2. 2. Risk assessment. Companies should conduct a risk assessment to identify potential issues in the company and then adjust the SCP to deal specifically with these weaknesses.
  3. Internal controls. Policies and procedures should be put into place so that the company can effectively identify, interdict, escalate, report, and keep records related to OFAC sanctions.
  4. Testing and auditing. It is critical to assess the effectiveness of current processes and identify any weaknesses in order to improve an SCP.
  5. Training. On a periodic basis, a company should provide adequate information and instruction to employees and, as appropriate, stakeholders such as clients, suppliers, business partners, and counterparties.

The Framework identifies ten root causes of breakdowns in SCPs based on a survey of OFAC public enforcement actions. The causes include (1) lack of a formal SCP; (2) misinterpreting or failing to understand the applicability of OFAC’s regulations; (3) facilitating transactions by non-US persons (including through or by overseas subsidiaries or affiliates); (4) exporting or re-exporting US-origin goods, technology or services to OFAC-sanctioned persons or countries; (5) utilizing the U.S. financial system, or processing payments to or through U.S. financial institutions, for commercial transactions involving OFAC-sanctioned persons or countries; (6) sanctions screening software or filter faults; (7) improper due diligence on customers or clients; (8) decentralized compliance functions and inconsistent application of an SCP; (9) utilizing non-standard payment or commercial practices; (10) individual liability – i.e., situations in which individual employees—particularly in supervisory, managerial, or executive-level positions—have played integral roles in causing or facilitating violations of OFAC regulations.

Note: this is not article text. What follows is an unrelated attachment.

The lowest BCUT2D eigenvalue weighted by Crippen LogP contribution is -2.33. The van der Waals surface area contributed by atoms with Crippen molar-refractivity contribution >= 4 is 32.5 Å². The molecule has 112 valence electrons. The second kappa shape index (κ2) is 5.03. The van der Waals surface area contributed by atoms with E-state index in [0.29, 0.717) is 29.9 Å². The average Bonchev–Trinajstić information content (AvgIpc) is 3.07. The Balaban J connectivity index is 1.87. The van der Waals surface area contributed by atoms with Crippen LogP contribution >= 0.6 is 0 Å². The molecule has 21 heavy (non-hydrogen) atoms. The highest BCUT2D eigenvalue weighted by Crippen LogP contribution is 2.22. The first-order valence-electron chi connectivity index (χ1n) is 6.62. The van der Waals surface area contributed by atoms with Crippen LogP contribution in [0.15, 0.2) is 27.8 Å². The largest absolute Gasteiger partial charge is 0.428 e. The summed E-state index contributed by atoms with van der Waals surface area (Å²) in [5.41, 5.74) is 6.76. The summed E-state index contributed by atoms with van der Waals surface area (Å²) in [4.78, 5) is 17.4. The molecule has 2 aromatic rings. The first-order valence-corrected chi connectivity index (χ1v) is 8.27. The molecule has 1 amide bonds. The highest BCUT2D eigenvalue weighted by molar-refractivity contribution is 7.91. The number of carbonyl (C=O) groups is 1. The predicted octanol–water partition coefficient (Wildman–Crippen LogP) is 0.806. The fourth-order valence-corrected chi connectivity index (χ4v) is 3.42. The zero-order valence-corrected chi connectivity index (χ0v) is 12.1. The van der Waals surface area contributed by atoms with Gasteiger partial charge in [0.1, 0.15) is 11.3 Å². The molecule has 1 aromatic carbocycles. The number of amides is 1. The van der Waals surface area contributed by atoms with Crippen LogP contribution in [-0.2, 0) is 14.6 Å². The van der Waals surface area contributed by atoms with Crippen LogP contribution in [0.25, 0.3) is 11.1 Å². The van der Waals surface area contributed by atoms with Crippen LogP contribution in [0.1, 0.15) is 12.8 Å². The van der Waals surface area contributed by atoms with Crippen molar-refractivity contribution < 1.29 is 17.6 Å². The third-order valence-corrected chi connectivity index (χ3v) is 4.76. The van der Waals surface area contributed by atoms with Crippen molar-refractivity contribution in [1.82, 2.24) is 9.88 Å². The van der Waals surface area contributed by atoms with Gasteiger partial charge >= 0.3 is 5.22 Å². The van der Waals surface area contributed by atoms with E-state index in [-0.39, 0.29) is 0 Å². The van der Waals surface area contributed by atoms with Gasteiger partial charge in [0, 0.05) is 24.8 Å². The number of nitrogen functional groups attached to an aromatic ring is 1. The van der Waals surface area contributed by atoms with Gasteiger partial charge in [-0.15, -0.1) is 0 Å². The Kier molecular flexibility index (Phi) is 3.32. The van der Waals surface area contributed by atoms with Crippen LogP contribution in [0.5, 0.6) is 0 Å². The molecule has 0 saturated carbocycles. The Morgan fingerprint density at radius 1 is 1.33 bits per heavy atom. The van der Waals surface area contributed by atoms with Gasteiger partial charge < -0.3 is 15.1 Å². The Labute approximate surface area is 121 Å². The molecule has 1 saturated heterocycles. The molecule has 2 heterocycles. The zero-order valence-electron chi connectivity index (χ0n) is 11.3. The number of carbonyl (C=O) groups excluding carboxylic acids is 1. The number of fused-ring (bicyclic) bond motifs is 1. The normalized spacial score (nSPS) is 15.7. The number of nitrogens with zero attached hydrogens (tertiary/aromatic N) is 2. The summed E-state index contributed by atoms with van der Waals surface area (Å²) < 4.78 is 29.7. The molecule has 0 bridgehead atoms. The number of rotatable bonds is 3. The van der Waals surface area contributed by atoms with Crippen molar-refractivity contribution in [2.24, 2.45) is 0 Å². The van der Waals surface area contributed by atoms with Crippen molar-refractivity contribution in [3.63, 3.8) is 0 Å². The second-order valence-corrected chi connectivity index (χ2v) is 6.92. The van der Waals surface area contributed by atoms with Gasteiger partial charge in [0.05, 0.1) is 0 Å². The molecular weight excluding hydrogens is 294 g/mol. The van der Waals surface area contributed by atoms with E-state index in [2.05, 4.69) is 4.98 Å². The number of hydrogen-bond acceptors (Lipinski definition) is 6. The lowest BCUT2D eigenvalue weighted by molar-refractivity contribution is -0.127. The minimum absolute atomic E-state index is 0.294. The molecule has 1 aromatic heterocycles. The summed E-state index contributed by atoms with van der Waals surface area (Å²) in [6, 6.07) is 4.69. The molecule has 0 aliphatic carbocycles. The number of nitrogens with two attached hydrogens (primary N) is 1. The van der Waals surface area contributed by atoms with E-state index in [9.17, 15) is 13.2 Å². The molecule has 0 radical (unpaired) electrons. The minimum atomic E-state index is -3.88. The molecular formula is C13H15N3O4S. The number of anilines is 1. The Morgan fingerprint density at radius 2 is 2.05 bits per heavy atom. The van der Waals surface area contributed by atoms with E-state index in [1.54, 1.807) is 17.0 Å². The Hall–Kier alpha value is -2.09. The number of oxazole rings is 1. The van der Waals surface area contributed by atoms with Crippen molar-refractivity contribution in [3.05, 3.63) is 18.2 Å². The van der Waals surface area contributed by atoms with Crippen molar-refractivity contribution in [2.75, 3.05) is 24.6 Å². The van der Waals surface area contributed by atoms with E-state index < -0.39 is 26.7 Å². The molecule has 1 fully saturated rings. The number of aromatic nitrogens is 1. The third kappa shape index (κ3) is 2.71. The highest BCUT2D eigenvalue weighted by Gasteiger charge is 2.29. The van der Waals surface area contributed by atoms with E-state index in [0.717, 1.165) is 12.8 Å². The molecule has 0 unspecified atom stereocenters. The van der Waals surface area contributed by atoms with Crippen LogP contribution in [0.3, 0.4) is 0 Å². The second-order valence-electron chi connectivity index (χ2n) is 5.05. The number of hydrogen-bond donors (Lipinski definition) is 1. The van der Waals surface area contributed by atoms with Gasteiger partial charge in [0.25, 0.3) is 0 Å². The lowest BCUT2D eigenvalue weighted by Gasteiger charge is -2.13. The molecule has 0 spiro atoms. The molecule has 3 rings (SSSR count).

In the M&A context, OFAC has indicated that not only is it important to engage in due diligence of target companies, but that parties subject to U.S. jurisdiction should pay continuing attention to sanctions compliance after the completion of a corporate acquisition.

The Framework is addressed not only to persons subject to U.S. jurisdiction, but also to foreign entities that conduct business in or with the United States, with U.S. persons, or involving U.S.-origin goods or services. All companies who fall into the aforementioned categories should adhere to the Framework when designing, implementing, and modifying their SCPs.

2.2 Legislative and Regulatory Developments

The first half of 2019 has seen several regulatory developments concerning countries subject to economic sanctions.

Economic Sanctions on Venezuela

For more than a decade, the United States has employed sanctions as a policy tool in response to activities of the Venezuelan government and certain Venezuelan individuals. These have included sanctions related to terrorism, drug trafficking, trafficking in persons, antidemocratic actions, human rights violations, and corruption. Currently, the Treasury Department has financial sanctions on 112 individuals, and the State Department has revoked the visas of hundreds of Venezuelan individuals.